100 Losses In Sight As Cubs Lose 97th, 7-5 To Rockies

Doug Pensinger/Getty Images

No Cubs team has lost 100 games in 46 years. Just three more and that milestone will be grasped. (Not that any team really wants this, but there it is.)

I was going to lead this recap with the lyrics to Iggy Pop's "I'm Bored" because, well, I was pretty bored watching the Cubs' 7-5 loss to the Rockies Thursday afternoon.

But I was too bored to copy and paste them, so all you get is the link above and the song as an earworm. You're welcome!

Seriously, this one was so boring I went and took some clothes to the dry cleaners and kept running upstairs to see if the mail had arrived (it eventually did, all junk) once the Cubs went behind 7-2 in the third inning, knowing that I probably wouldn't miss anything. I didn't -- I was in front of the TV when Anthony Rizzo hit his 15th home run of this depressing season, about the only highlight of the game for our favorites wearing blue. Rizzo's now just three RBI away from 50 for his just-about-half-season in the major leagues; today was his 82nd game, and presuming he plays every remaining game he'll have 88, and about 375 plate appearances. 15 and 50 would be nice round numbers, implying 30 and 100 in a full season, though it would also be nice to see him hit another homer or three before the year's over. Overall Rizzo went 3-for-3 with two RBI and a pair of walks Thursday.

The Cubs had a ninth-inning rally fall short; Alfonso Soriano singled in a run, his 106th of the year, putting him three behind Chase Headley (who'll play later Thursday night) and four behind Ryan Braun (who had no RBI in an afternoon affair).

With this being the 97th loss of the season, that surpasses the 1974 and 2006 seasons to become the fourth-most defeats any Cubs team has ever had. This is now the seventh time since 1997 that a Cubs team has lost 90 or more games in a season. That's seven times in 16 seasons -- almost half. Of course, there are also four playoff seasons in that span (1998, 2003, 2007, 2008), so it's been feast or famine for our team in recent years.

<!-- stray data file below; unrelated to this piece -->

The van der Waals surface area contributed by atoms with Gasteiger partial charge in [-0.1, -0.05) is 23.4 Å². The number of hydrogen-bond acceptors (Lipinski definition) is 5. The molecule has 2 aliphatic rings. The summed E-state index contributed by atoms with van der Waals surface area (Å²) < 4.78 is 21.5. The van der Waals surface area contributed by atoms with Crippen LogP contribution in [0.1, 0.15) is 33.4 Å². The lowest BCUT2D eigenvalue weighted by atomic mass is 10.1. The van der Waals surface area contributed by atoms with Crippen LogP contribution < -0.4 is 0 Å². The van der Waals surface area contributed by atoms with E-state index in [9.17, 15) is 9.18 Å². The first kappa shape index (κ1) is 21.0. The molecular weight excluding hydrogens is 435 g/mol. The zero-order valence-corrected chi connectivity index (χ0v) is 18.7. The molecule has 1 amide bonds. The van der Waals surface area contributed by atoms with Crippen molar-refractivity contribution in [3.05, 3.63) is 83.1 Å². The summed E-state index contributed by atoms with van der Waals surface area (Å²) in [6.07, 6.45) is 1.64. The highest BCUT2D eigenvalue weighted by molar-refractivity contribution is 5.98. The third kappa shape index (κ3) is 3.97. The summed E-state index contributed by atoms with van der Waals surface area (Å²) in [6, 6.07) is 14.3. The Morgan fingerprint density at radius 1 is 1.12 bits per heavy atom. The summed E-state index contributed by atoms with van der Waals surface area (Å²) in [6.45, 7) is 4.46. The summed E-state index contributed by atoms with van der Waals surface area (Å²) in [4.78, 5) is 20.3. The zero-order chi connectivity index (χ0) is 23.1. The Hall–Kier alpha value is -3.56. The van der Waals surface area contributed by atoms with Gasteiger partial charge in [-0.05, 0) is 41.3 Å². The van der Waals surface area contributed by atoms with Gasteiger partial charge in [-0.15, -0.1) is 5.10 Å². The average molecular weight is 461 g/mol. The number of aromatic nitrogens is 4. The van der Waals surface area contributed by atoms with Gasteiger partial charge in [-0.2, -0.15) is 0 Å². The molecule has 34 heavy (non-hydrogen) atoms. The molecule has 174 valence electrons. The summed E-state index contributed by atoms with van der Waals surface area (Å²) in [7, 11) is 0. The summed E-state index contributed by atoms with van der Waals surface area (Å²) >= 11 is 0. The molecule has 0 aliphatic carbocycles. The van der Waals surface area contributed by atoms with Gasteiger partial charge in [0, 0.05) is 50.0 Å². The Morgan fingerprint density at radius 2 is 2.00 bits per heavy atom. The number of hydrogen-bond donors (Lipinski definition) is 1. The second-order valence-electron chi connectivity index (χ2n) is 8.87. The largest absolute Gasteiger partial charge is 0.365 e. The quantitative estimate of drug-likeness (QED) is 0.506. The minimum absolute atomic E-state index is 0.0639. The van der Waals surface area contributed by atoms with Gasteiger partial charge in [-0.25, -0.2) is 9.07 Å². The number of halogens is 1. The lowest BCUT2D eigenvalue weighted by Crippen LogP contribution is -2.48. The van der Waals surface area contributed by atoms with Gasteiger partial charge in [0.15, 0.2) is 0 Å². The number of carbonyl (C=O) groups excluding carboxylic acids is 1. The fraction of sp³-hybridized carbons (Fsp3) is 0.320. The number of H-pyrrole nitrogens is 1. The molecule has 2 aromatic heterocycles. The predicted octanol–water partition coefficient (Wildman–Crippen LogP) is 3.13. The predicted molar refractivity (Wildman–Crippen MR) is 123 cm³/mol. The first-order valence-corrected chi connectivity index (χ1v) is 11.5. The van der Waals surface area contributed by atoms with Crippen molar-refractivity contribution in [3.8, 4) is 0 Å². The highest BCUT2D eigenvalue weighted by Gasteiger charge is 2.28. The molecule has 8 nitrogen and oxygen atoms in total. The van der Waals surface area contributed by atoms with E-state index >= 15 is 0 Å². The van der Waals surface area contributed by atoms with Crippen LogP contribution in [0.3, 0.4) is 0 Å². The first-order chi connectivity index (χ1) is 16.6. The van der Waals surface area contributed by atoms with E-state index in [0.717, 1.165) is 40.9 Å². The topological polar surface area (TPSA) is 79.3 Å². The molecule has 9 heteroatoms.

That is, of course, what TheoJed is planning on stopping, the wild swing between 97 wins -- that's just four years ago, though it seems like 40 -- and 97 losses and counting. We wait, and hope, for that, but for now it seems inevitable that the Cubs will lose 100 games this year. This is the 17th straight defeat (16 this year, the last game of 2011) for the Cubs in a NL West park. They might as well have phoned up the Dodgers, Giants, Rockies, Padres and D'backs and said, "Hey, we're forfeiting. You guys can have the wins, we'll save the jet fuel and hotel bills."

The loss, the 56th by the Cubs on the road this year, established a new team record (162-game schedule) for most road defeats. One piece of good news: Darwin Barney made no errors. Barney's 141st consecutive errorless game* tied the MLB single-season record for such things (Placido Polanco, 2007).

* thanks to official scorer Allan Spear for an assist

The loss also reduced the Cubs' magic number to clinch the No. 2 draft pick in the 2013 draft to four; any combination of Rockies wins and Cubs defeats totalling four clinches it. The Cubs head to Arizona, where they are 20-34 all time and have lost four in a row; a sweep seems likely, and then home to the Astros; today's game was Colorado's last home game of 2012. The Rox go to Los Angeles to play the Dodgers and then also go to Arizona to finish against the D'backs. They're 14-16 against those two teams this year, so you'd figure they might be able to split those six games.

You'll notice I haven't said much about anyone who played in this game other than Rizzo. There's a reason for that; there's nothing you really want to hear. How's this, though: Chris Volstad gave up a two-run homer and a three-run homer. His ERA is now 6.64. Unless he can get that below 6.54 before the season ends, I think we can officially call this the single worst pitching season in Cubs history. No one in Cubs history has ever thrown as many innings as Volstad (104⅓) and had an ERA this high. Jim Bullinger's 1996 season (6.54) is the closest.

Told you that you didn't want to hear. It's more than 24 hours till the next game. Perhaps that's a blessing.

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